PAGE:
But I don't want to rag on number theory, or give a polemic in favor of my field. I want to point out a sense in which number theorists seem to have it really, really good, and ask whether TCS people could ever work themselves into a similar position.

Number theorists live in a towering palace of puzzles. I don't think any other branch of math, not even Euclidean geometry, has produced such a wealth of problems. A meaningful diversity, too, in terms of range of difficulty, types of thinking and visualization involved, degree of importance/frivolity, etc. This has several benefits to the field:

i) supports more researchers, and researchers of varying abilities and approaches;

ii) gives researchers ways to blow off steam or build their confidence before tackling 'serious' or technical problems in number theory;

iii) provides more 'sparks' for theoretical development and conceptual connections;

iv) gives young mathematicians plenty of opportunities to cut their teeth (the Olympiad system seems to produce 18-year-old number theorists of demoniacal skill);

v) provides good ways to advertise the field to the public and entice in new young talent.

Feel free to chime in with other possible benefits--or maybe you think puzzles are a detriment (I've heard this expressed); if so I'd also love to hear from you.

I'm not anxious to hammer down what a puzzle is, or the exact role they play in scientific fields (others have tried); but I would like to get a better sense, in the specific case of TCS, of where the puzzles are or why they are fewer in number (I'm not saying there are none). Towards that end I'd like to first point out what may be a salient feature in number theory's success: it possesses at least one powerful generative syntax for puzzle-posing: namely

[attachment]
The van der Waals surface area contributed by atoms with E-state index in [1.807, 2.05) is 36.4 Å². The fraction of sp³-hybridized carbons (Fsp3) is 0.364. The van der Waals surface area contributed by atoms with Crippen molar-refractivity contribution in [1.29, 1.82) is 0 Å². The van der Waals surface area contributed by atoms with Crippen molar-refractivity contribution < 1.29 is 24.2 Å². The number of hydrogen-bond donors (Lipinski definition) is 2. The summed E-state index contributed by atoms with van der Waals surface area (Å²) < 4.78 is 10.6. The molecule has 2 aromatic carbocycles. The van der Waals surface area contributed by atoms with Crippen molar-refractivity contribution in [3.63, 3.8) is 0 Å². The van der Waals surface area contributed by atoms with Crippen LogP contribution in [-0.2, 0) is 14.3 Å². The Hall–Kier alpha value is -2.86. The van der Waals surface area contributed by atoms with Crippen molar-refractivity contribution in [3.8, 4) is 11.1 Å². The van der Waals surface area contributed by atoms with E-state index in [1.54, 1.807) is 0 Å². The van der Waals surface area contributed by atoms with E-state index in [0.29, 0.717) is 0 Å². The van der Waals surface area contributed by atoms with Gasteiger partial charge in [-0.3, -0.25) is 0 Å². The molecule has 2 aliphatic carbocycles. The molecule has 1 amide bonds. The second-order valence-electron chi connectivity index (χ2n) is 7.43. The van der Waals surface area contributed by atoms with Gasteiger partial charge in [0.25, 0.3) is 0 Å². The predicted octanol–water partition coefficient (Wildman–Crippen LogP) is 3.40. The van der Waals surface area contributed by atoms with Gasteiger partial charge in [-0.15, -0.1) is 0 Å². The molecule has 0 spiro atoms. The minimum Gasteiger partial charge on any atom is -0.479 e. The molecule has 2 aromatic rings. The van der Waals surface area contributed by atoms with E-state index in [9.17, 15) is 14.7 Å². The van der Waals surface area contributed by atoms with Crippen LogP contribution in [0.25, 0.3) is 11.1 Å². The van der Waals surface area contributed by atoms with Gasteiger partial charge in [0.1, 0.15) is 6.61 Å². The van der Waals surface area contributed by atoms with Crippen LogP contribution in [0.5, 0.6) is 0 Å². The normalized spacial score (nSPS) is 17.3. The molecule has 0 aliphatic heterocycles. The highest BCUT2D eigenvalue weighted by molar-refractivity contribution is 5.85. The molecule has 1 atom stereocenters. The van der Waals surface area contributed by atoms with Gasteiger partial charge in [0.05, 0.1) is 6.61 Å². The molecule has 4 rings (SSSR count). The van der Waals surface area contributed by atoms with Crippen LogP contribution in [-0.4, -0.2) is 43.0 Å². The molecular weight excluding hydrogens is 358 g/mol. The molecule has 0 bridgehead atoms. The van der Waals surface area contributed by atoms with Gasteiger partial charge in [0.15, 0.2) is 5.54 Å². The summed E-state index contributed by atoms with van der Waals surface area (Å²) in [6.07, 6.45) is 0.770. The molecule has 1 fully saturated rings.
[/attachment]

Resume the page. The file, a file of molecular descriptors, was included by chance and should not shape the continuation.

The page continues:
Find solutions to F(x, y, z, ...) = 0,

where x, y, z are integral and F is a polynomial, exponential function, etc. You can just start inventing small equations, and before too long you'll come across one whose solution set is not at all obviously describable, and worth puzzling over.

Now, complexity theorists have a pat explanation why this is so: solving Diophantine equations is in general undecidable, maybe even hard on average under natural distributions (?). But, though amazing and true, I think it's a sham explanation. Diophantine equations somehow manage to be (for number theorists at least) interesting on average, meaningful on average, and actually pertinent to the life of the field. (number theorists--am I wrong?)

So where in CS is there a generative scheme of comparable fertility? Are there inherent reasons why CS as we know it could not support such a scheme? Is CS too 'technical', too 'conceptual' to support that kind of free play? Or is it simply too young a field to have yielded up its riches? What do readers think?

I don't want to suggest that there aren't good puzzles and puzzle-schemas kicking around CS (contests, too, though weighted towards programming); there was a period when "prove X is NP-complete" was virtually my mission statement (though it gets old, I gotta say... and we should also admit that some of the best puzzles in any field are likely to be ones that don't fit any familiar scheme). You should also check out the impressive efforts of Stanford grad student Willy Wu, who has a cool collection of riddles, many about CS, and a long-running forum devoted to posing, solving, and discussing them.